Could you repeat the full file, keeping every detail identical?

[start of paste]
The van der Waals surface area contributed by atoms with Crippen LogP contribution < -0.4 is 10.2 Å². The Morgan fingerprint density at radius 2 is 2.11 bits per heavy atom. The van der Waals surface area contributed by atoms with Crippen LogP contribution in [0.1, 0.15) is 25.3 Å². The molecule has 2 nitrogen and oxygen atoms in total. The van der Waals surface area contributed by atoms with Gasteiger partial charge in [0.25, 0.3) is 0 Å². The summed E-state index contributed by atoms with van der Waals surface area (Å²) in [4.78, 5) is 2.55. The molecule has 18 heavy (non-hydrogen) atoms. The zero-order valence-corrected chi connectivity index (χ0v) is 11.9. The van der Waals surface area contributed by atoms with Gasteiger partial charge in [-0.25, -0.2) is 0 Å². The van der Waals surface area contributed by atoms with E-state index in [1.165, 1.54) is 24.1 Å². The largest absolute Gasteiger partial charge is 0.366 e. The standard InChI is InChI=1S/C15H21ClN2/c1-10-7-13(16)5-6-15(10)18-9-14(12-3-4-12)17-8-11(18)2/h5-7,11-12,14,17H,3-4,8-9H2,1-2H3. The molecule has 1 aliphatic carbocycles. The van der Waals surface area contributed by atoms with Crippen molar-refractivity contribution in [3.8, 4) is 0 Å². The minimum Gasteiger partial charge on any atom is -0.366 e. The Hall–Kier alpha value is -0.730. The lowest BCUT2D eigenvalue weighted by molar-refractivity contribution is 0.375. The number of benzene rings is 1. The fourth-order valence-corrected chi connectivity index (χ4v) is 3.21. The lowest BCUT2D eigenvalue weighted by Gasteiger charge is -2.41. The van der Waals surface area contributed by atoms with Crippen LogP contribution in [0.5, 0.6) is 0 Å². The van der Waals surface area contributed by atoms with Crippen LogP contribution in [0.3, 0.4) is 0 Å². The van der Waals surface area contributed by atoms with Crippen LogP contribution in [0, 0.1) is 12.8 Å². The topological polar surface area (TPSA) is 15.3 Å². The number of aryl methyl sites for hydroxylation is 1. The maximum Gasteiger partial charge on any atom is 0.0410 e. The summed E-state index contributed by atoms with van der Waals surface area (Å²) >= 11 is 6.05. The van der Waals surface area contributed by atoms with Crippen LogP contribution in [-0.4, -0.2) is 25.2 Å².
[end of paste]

The van der Waals surface area contributed by atoms with Crippen LogP contribution < -0.4 is 10.2 Å². The Morgan fingerprint density at radius 2 is 2.11 bits per heavy atom. The van der Waals surface area contributed by atoms with Crippen LogP contribution in [0.1, 0.15) is 25.3 Å². The molecule has 2 nitrogen and oxygen atoms in total. The van der Waals surface area contributed by atoms with Gasteiger partial charge in [0.25, 0.3) is 0 Å². The summed E-state index contributed by atoms with van der Waals surface area (Å²) in [4.78, 5) is 2.55. The molecule has 18 heavy (non-hydrogen) atoms. The zero-order valence-corrected chi connectivity index (χ0v) is 11.9. The van der Waals surface area contributed by atoms with Gasteiger partial charge in [-0.25, -0.2) is 0 Å². The van der Waals surface area contributed by atoms with E-state index in [1.165, 1.54) is 24.1 Å². The largest absolute Gasteiger partial charge is 0.366 e. The standard InChI is InChI=1S/C15H21ClN2/c1-10-7-13(16)5-6-15(10)18-9-14(12-3-4-12)17-8-11(18)2/h5-7,11-12,14,17H,3-4,8-9H2,1-2H3. The molecule has 1 aliphatic carbocycles. The van der Waals surface area contributed by atoms with Crippen molar-refractivity contribution in [3.8, 4) is 0 Å². The minimum Gasteiger partial charge on any atom is -0.366 e. The Hall–Kier alpha value is -0.730. The lowest BCUT2D eigenvalue weighted by molar-refractivity contribution is 0.375. The number of benzene rings is 1. The fourth-order valence-corrected chi connectivity index (χ4v) is 3.21. The lowest BCUT2D eigenvalue weighted by Gasteiger charge is -2.41. The van der Waals surface area contributed by atoms with Crippen LogP contribution in [0.5, 0.6) is 0 Å². The van der Waals surface area contributed by atoms with Crippen LogP contribution in [0.3, 0.4) is 0 Å². The van der Waals surface area contributed by atoms with Crippen LogP contribution in [0, 0.1) is 12.8 Å². The topological polar surface area (TPSA) is 15.3 Å². The number of aryl methyl sites for hydroxylation is 1. The maximum Gasteiger partial charge on any atom is 0.0410 e. The summed E-state index contributed by atoms with van der Waals surface area (Å²) >= 11 is 6.05. The van der Waals surface area contributed by atoms with Crippen LogP contribution in [-0.4, -0.2) is 25.2 Å².